Office: McCarthy Hall 477E
Karen Stocker is Professor of Anthropology at CSU, Fullerton, where she teaches cultural and linguistic anthropology. For thirty years, she has conducted ethnographic research in Costa Rica, on a variety of topics. These have included interviews with Costa Rica’s first women voters and with former banana plantation laborers, as well as ethnographic research on cultural change and revitalization in Chorotega Indigenous Territory, Chorotega narrative practice, schooling and Indigeneity, tourism, art, and social movements led by young people. She is the author of four books and various other publications rooted in ethnographic inquiry.
PhD, Anthropology, University of New Mexico MA, Latin American Studies, University of New Mexico BA, Latin American Studies, Carleton College
Anthropology 102: Introduction to Cultural Anthropology; 300: Language and Culture; 332: Women in Cross-Cultural Perspective; 350: Culture and Education; 415: Anthropology of Tourism; 481 Contemporary Anthropology; 504T: Ethnography and Communication; 510: Anthropology 513: Theory and Method in Cultural [and Linguistic] Anthropology; Research Design; Humanities 350T: Costa Rican Life and Culture (for Study Abroad)
2023 “Entrepreneurial Domesticity: Women on the Forefront of Touristic Endeavors in Rural Costa Rica.” In Re-Centering Women in Tourism: Anti-Colonial Feminist Studies. Francis Julia Riemer, ed., Pp. 187-206. London: Rowman & Littlefield Publishing Group, Inc.
2020 Solidarity in Protest: A New Textbook Highlighting Positive Social Change in Urban Costa Rica. University of Toronto Press Blog.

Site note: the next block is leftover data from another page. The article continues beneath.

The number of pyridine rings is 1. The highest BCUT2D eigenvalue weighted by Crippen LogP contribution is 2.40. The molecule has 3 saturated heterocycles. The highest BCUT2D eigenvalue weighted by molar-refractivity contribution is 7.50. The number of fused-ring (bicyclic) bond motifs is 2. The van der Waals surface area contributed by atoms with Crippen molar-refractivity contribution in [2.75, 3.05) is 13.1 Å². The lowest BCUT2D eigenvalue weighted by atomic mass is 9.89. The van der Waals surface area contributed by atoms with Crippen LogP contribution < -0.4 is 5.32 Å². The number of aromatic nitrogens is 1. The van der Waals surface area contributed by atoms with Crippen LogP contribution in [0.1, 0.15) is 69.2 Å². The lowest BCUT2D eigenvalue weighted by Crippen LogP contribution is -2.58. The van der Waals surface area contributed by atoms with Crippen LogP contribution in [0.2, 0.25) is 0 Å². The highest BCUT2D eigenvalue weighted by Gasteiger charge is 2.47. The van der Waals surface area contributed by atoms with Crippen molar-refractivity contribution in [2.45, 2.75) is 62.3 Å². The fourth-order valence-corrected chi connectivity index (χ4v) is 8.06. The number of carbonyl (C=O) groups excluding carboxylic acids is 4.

2020 Millennial Movements: Positive Social Change in Urban Costa Rica. University of Toronto Press.
2019 “The SNA Project: Critical Pedagogy and Collaborative Research With/in Public Markets,” coauthored with Cog•nate Collective. Catalog Essay for Regionalia Exhibit. Los Angeles: X Artists’ Books and Grand Central Art Center (GCAC).
2018 The Alchemy of Tourism: From Stereotype and Marginalizing Discourse to Real in the Space of Tourist Performance. In Cultural Tourism Movements: New Articulations of Indigenous Identity. Alexis Celeste Bunten and Nelson Graburn, eds. Pp. 73-95. Toronto: University of Toronto Press.
2013 Tourism and Cultural Change in Costa Rica: Pitfalls and Possibilities. Lanham, MD: Lexington Books.2013 Locating Identity: The Role of Place in Chorotega Identity. In Who Is an Indian? Race, Place, and the Politics of Indigeneity in the Americas. Maximilian Forte, ed. Pp. 151-71. Toronto: University of Toronto Press.
2012 “Redes sociales, el internet, y otras tradiciones chorotegas,” TEDxPuraVida, Costa Rica
2009 Authenticating Discourses and the Marketing of Indigenous Identities, London Journal of Tourism, Sport and Creative Industries 2 (1): 62-71 (Special Issue: Current Themes in Indigenous Tourism).
2007 Identity as Work: Changing Job Opportunities and Indigenous Identity in
the Transition to a Tourist Market. Theme Issue, “Work and Anthropology in Costa Rica,” Anthropology of Work Review XXVIII (2): 18-22.
2005 “I Won’t Stay Indian, I’ll Keep Studying”: The Effects of Schooling on Ethnic Identity in a Rural Costa Rican High School. Boulder: University Press of Colorado.
2005 Citizenship, Wealth, and Whiteness in a Costa Rican High School, International Journal of Educational Research, Policy, and Practice (IJEPRP) 5(4): 119-146.
2003 “Ellos se comen las heces/eses:” The Perceived Language Difference of Matambú,” In Linguistic Anthropology of Education. Stanton Wortham and Betsy Rymes, eds. Pp. 185-211 Westport, CT: Praeger.
2000 No somos nada: Ethnicity and Three Dominant and Contradictory Indigenist Discourses in Costa Rica, University of New Mexico Latin American Institute Research Paper Series No. 35, June, 2000.
1999 The Exportation of Managed Care to Latin America, New England Journal of Medicine 340 (4), April 8. Co-authored with Howard Waitzkin and Celia Iriart.
1995 Historias Matambugueñas. Heredia, Costa Rica: Editorial de la Universidad Nacional (EUNA).